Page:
SALT LAKE CITY — Brigham Young University has yanked the diploma of a man who created a calendar featuring shirtless Mormon missionaries and was later excommunicated from the church.
Chad Hardy of Las Vegas attended graduation ceremonies Aug. 15 after finishing up his last four units of study online in June. But on July 13, in between completing his studies and the graduation ceremony, he was excommunicated by The Church of Jesus Christ of Latter-day Saints.
A Sept. 30 letter from Norman B. Finlinson, the school's executive director of student academic and advisement services, said a nonacademic hold was placed on Hardy's record after the church-owned university learned of the excommunication.
"If in the future you are reinstated as a member of the church in good standing, you are invited to contact my office regarding your possible eligibility for the awarding of a degree," Finlinson wrote.
plans to challenge the school's decision.
"I intend to fight this tooth-and-nail," said Hardy, who learned about the hold a month after graduation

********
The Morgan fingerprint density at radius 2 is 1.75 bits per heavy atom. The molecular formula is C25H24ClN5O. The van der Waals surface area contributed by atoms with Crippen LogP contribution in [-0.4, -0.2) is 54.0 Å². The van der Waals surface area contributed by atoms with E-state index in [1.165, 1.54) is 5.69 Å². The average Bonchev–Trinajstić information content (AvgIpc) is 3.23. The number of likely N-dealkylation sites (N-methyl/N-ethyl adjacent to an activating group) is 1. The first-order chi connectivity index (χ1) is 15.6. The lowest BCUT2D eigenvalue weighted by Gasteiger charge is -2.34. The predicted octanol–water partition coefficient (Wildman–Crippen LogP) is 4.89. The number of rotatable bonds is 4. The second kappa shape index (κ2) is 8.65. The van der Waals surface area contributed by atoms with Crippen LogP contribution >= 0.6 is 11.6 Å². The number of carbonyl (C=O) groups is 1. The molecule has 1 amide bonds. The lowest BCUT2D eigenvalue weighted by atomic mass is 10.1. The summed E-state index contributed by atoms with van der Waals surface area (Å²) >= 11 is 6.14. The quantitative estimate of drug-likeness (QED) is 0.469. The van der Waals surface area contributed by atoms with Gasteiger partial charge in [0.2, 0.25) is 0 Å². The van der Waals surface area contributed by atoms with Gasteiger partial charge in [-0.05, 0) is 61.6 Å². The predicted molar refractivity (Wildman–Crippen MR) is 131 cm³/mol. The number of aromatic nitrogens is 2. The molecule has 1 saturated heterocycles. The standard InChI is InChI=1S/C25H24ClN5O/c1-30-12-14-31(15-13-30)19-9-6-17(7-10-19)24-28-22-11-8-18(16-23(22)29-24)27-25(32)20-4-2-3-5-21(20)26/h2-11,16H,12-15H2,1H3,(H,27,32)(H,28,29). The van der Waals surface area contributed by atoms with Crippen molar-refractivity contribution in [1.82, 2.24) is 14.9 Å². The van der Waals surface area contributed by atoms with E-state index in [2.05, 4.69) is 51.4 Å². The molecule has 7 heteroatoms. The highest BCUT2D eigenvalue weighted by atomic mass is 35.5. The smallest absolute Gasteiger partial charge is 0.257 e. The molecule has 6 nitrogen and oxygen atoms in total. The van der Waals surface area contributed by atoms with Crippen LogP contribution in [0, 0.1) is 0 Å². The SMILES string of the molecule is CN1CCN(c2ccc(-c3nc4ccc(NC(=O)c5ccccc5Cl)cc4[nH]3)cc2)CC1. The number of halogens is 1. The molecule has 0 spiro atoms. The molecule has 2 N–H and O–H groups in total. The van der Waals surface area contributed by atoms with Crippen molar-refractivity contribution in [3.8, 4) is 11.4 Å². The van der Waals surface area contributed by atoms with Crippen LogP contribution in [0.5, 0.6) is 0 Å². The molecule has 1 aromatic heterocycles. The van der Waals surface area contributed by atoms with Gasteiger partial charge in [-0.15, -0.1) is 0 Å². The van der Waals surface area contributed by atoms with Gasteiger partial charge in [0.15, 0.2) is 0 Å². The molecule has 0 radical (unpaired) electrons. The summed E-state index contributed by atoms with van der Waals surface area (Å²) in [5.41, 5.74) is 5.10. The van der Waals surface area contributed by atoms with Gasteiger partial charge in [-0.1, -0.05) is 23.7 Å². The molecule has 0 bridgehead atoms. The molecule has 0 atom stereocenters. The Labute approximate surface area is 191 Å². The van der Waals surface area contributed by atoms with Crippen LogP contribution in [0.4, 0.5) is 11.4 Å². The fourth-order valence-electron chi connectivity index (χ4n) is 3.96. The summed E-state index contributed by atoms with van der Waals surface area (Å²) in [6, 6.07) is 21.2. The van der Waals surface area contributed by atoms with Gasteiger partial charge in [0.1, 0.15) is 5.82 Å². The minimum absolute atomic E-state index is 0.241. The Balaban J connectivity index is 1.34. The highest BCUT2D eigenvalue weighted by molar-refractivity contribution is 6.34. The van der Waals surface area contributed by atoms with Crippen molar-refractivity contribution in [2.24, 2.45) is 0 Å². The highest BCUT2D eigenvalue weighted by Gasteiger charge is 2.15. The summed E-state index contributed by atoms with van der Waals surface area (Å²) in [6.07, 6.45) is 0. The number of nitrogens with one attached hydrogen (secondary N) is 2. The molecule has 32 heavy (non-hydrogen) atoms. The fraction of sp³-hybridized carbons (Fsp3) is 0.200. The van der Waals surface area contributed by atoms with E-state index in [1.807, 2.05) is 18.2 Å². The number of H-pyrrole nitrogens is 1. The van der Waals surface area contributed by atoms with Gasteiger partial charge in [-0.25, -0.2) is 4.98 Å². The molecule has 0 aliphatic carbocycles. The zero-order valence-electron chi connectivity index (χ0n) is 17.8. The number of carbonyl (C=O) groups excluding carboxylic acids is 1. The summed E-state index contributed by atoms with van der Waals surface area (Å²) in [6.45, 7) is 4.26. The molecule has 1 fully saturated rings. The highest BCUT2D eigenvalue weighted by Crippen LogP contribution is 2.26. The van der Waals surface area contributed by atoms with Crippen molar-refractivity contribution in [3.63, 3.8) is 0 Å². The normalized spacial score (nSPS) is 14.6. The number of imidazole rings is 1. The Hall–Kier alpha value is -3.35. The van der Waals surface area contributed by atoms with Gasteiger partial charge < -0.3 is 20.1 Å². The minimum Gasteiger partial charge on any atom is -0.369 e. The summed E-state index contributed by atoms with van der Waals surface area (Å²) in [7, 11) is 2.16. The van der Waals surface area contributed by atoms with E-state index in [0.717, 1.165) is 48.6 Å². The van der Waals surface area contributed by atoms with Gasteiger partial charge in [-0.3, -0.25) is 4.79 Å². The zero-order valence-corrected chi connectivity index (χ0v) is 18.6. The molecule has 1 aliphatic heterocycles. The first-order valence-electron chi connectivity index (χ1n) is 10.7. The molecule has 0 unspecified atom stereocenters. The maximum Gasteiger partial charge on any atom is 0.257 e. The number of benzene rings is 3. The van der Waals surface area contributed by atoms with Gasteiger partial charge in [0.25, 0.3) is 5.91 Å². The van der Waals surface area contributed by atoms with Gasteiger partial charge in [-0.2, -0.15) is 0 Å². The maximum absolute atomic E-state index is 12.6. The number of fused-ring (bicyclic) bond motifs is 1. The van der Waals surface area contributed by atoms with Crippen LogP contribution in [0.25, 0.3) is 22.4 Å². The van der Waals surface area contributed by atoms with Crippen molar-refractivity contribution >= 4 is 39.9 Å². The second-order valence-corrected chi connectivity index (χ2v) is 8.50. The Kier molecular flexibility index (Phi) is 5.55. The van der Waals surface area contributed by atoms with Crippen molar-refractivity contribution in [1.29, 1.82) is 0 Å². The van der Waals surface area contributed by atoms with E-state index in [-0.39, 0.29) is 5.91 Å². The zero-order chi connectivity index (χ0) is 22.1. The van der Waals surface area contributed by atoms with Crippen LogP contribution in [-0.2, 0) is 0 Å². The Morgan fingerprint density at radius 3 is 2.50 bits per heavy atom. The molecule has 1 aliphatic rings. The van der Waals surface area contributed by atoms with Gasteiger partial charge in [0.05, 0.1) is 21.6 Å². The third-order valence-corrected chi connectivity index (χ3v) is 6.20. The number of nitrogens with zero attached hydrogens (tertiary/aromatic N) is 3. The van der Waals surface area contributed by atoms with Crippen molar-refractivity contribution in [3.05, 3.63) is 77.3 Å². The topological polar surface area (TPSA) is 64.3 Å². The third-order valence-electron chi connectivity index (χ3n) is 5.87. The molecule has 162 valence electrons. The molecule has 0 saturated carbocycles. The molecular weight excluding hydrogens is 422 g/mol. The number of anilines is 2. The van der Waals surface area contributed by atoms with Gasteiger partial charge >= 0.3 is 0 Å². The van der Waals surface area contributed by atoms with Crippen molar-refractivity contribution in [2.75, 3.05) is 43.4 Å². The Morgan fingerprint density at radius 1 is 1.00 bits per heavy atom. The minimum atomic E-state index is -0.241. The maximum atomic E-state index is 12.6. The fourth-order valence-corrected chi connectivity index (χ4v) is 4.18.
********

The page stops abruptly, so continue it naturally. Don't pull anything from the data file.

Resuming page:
For reasons of confidentiality, BYU spokeswoman Carri Jenkins said she couldn't discuss Hardy's specific case. But Jenkins said all universities require students to be in good standing before a diploma is issued.
At BYU, that includes abiding by an honor code that dictates student conduct and behavior standards that mirror the religious principles of the church.
"We do make it clear that even though a student is cleared to walk at graduation, a student must still be in good standing from an academic point of view and an honor code point of view," she said.
Hardy's excommunication for conduct unbecoming a church member was rooted in his failure to pay tithing, a lapse in other religious obligations and, according to Las Vegas regional church elder Frank E. Davie, his involvement with the 2008 "Men on a Mission" calendar.
Hardy's calendar sold nearly 11,000 copies and features 12 returned church missionaries in mostly modest poses, minus their trademark white shirts, ties and black plastic name badges.
The calendar was intended to shake up the stuffy, cookie-cutter stereotype often associated with Mormons
, Hardy said.
News reports of his excommunication helped sales of the 2008 calendar and have landed Hardy larger U.S. and international distribution contracts for the just-released 2009 edition, which carries a disclaimer
that it is not directly affiliated with or endorsed by The Church of Jesus Christ of Latter-day Saints.